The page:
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Tyres & Rubber

Extract BIR Annual Report 2023

On the threshold of a transformation

2023 proved to be a watershed year for tyre recycling in Europe. After many years in which the crumb rubber infill market underpinned growth in the recycling of end-of-life tyres (ELTs), the European Commission confirmed in late September that this infill was to be banned from use in synthetic turf surfaces at the end of an eight-year transition period because of the risks to human health thought to be posed by its content of polycyclic aromatic hydrocarbons, or PAHs. The recycling industry has repeatedly questioned the data used to support the ban, but to no avail.

To the general public and even to legislators, eight years may sound like a long time to prepare for this ban but, as every industry expert will tell you, the impact of this ruling will become visible immediately in investment decisions. Crumb rubber infill’s card has been well marked and demand will reflect this. Already, there has been an observable trend towards ELTs being lost to co-incineration, even though burning tyres is far more harmful to the environment than material recycling. As a result, tyre recycling companies are now struggling to obtain ELTs – the lifeblood of their operations. 

The ban has been debated for several years but the regulators have ultimately waved away the commonsense arguments put forward by recycling industryrepresentatives, including calls to implement risk management measures to prevent microplastic releases from synthetic turf and to introduce initiatives to create alternative markets to help those businesses that have invested heavily in equipment to produce infill.

Without doubt, the ban is set to transform the tyre recycling industry in Europe. Over 80% of the infill market relies on recycled rubber derived from tyres. At the height of its use in Europe’s sports pitches, more than 500,000 tonnes of ELTs were processed each year to make the required quantities of infill.

In effect, the door is being slammed on a market that we, rather than the tyre producers, have spent valuable time and money on cultivating. We have been forced into a position of demonstrating once again our renowned resilience and of diverting our efforts into other outlets for ELTs.

Thankfully, and as our recent meetings at BIR Conventions have confirmed, the ELT recycling arena is awash with inspiration and initiative. The rise of recovered carbon black (rCB) is a particularly rich source of optimism, presenting new opportunities for utilizing crumb rubber as a feedstock for pyrolysis plants. These facilities require large quantities of quality crumb rubber to produce high-quality rCB, which constitutes a sustainable alternative to virgin carbon black.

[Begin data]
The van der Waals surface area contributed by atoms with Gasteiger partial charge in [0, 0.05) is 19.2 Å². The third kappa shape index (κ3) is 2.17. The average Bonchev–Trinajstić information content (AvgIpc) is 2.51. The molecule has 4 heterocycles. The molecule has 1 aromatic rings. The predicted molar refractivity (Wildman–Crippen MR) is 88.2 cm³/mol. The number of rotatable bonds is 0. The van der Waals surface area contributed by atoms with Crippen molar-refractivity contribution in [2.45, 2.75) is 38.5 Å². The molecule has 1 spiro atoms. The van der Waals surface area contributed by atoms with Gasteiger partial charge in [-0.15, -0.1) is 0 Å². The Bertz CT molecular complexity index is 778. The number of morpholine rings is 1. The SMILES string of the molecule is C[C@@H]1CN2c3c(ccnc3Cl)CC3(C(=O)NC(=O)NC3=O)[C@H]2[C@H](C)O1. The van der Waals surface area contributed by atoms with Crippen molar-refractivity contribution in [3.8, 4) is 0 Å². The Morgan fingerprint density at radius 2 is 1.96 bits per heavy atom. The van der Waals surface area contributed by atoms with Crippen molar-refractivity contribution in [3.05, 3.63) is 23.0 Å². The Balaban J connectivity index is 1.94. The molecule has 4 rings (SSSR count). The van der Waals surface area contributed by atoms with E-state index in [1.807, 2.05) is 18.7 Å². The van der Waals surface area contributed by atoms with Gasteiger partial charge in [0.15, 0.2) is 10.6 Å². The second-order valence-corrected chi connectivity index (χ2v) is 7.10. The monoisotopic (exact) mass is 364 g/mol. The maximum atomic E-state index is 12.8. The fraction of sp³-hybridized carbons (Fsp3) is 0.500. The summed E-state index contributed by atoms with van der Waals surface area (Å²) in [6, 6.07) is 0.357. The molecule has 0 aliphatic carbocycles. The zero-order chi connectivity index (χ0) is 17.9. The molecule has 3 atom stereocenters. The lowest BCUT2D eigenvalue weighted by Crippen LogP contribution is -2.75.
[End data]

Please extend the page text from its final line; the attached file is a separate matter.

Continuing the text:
With its potential to be incorporated in significant proportions, rCB promises genuine circularity and a brighter future for the industry at a time when the crumb rubber infill market has been dealt a severe blow by Europe’s ban-in-waiting. Even with a conservative estimate of a 20% substitution rate for virgin carbon black, the outlook for rCB production is highly optimistic, underscoring its viability, profitability and potential for driving innovation and environmental benefits.

360 Market Updates estimated recently that the rCB market’s worth US$ 317 million in 2022 would increase to US$ 485.5 million by 2031 and at a compound annual growth rate of 6.7% for the period from 2024 to 2031. 

As rubber recycling and rCB expert Martin von Wolfersdorff of Wolfersdorff Consulting explained to one of our more recent BIR Convention meetings, companies had struggled in the past to push recycled products into a competitive marketplace whereas demand now favoured them because end customers wanted to boost their sustainability credentials. In effect, he said, the focus had shifted from economy to ecology.

As the infill ban illustrates, legislators continue to erect hurdles to greater material recycling from ELTs. And during our panel discussion on tyre pyrolysis at last May’s BIR Convention in Amsterdam, speakers also alluded to the difficulties of building a sustainable venture in Europe given existing funding rules. But as the rise of rCB underlines, our industry fixes its eyes firmly on the future and always bounces back with further innovation.

“We have been forced into a position of demonstrating once again our renowned resilience and of diverting our efforts into other outlets for ELTs.”

Max Craipeau

Greencore Resources Ltd (CHN)
TYRES & RUBBER COMMITTEE CHAIRMAN 

IMPORTANT FACTS

The most important use of rubber is in vehicle tyres; over 70% of all the world’s rubber ends up wrapped around the wheels of cars, bicycles and trucks. Other applications are industrial rubber goods used in, for example, construction, aircraft, footwear and gloves.